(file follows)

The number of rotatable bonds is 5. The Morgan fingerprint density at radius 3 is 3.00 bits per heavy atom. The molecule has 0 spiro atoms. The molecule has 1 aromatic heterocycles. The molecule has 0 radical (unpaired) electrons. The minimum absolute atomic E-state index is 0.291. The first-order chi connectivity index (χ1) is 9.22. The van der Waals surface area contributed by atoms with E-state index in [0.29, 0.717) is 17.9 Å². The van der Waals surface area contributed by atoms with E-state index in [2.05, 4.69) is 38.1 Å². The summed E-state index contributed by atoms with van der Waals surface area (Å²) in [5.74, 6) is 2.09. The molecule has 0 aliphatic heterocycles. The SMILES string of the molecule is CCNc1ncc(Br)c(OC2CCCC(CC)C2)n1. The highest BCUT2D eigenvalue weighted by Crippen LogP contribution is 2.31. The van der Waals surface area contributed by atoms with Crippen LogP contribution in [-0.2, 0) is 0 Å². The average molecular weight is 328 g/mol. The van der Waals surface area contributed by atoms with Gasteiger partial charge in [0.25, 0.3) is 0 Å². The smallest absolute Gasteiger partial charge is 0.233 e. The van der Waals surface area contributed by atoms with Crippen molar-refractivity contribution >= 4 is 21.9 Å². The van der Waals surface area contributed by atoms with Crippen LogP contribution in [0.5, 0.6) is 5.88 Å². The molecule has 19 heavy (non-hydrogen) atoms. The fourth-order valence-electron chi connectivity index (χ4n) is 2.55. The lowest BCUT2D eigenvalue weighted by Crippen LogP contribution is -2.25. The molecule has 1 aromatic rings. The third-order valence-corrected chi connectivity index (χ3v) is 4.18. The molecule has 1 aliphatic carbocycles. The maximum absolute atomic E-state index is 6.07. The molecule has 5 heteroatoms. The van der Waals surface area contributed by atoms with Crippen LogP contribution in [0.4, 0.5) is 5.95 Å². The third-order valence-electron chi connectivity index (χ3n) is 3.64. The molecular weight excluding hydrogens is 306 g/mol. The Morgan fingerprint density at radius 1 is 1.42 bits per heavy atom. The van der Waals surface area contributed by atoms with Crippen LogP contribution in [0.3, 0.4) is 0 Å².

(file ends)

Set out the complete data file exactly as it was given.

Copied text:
The number of rotatable bonds is 5. The Morgan fingerprint density at radius 3 is 3.00 bits per heavy atom. The molecule has 0 spiro atoms. The molecule has 1 aromatic heterocycles. The molecule has 0 radical (unpaired) electrons. The minimum absolute atomic E-state index is 0.291. The first-order chi connectivity index (χ1) is 9.22. The van der Waals surface area contributed by atoms with E-state index in [0.29, 0.717) is 17.9 Å². The van der Waals surface area contributed by atoms with E-state index in [2.05, 4.69) is 38.1 Å². The summed E-state index contributed by atoms with van der Waals surface area (Å²) in [5.74, 6) is 2.09. The molecule has 0 aliphatic heterocycles. The SMILES string of the molecule is CCNc1ncc(Br)c(OC2CCCC(CC)C2)n1. The highest BCUT2D eigenvalue weighted by Crippen LogP contribution is 2.31. The van der Waals surface area contributed by atoms with Crippen LogP contribution in [-0.2, 0) is 0 Å². The average molecular weight is 328 g/mol. The van der Waals surface area contributed by atoms with Gasteiger partial charge in [0.25, 0.3) is 0 Å². The smallest absolute Gasteiger partial charge is 0.233 e. The van der Waals surface area contributed by atoms with Crippen molar-refractivity contribution >= 4 is 21.9 Å². The van der Waals surface area contributed by atoms with Crippen LogP contribution in [0.5, 0.6) is 5.88 Å². The molecule has 19 heavy (non-hydrogen) atoms. The fourth-order valence-electron chi connectivity index (χ4n) is 2.55. The lowest BCUT2D eigenvalue weighted by Crippen LogP contribution is -2.25. The molecule has 1 aromatic rings. The third-order valence-corrected chi connectivity index (χ3v) is 4.18. The molecule has 1 aliphatic carbocycles. The maximum absolute atomic E-state index is 6.07. The molecule has 5 heteroatoms. The van der Waals surface area contributed by atoms with Crippen LogP contribution in [0.4, 0.5) is 5.95 Å². The third-order valence-electron chi connectivity index (χ3n) is 3.64. The molecular weight excluding hydrogens is 306 g/mol. The Morgan fingerprint density at radius 1 is 1.42 bits per heavy atom. The van der Waals surface area contributed by atoms with Crippen LogP contribution in [0.3, 0.4) is 0 Å².